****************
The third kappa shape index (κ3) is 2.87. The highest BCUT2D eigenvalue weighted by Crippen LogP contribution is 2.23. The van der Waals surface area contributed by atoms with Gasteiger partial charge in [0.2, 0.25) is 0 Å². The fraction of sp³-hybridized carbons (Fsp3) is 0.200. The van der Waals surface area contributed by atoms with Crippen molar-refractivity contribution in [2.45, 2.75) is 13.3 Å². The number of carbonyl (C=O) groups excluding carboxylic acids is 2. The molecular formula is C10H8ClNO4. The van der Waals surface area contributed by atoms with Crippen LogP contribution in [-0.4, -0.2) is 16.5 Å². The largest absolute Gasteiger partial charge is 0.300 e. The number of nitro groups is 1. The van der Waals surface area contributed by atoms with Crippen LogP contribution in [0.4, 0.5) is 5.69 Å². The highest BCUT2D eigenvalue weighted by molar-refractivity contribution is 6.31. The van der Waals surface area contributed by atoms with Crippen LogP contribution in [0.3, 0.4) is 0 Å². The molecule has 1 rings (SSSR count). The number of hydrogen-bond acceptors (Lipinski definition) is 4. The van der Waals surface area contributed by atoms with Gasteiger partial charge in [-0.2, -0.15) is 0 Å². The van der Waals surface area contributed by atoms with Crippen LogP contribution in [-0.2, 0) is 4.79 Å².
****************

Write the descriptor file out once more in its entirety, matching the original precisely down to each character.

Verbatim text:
The third kappa shape index (κ3) is 2.87. The highest BCUT2D eigenvalue weighted by Crippen LogP contribution is 2.23. The van der Waals surface area contributed by atoms with Gasteiger partial charge in [0.2, 0.25) is 0 Å². The fraction of sp³-hybridized carbons (Fsp3) is 0.200. The van der Waals surface area contributed by atoms with Crippen molar-refractivity contribution in [2.45, 2.75) is 13.3 Å². The number of carbonyl (C=O) groups excluding carboxylic acids is 2. The molecular formula is C10H8ClNO4. The van der Waals surface area contributed by atoms with Crippen LogP contribution in [-0.4, -0.2) is 16.5 Å². The largest absolute Gasteiger partial charge is 0.300 e. The number of nitro groups is 1. The van der Waals surface area contributed by atoms with Crippen LogP contribution in [0.4, 0.5) is 5.69 Å². The highest BCUT2D eigenvalue weighted by molar-refractivity contribution is 6.31. The van der Waals surface area contributed by atoms with Crippen LogP contribution in [0.3, 0.4) is 0 Å². The molecule has 1 rings (SSSR count). The number of hydrogen-bond acceptors (Lipinski definition) is 4. The van der Waals surface area contributed by atoms with Gasteiger partial charge in [-0.2, -0.15) is 0 Å². The van der Waals surface area contributed by atoms with Crippen LogP contribution in [-0.2, 0) is 4.79 Å².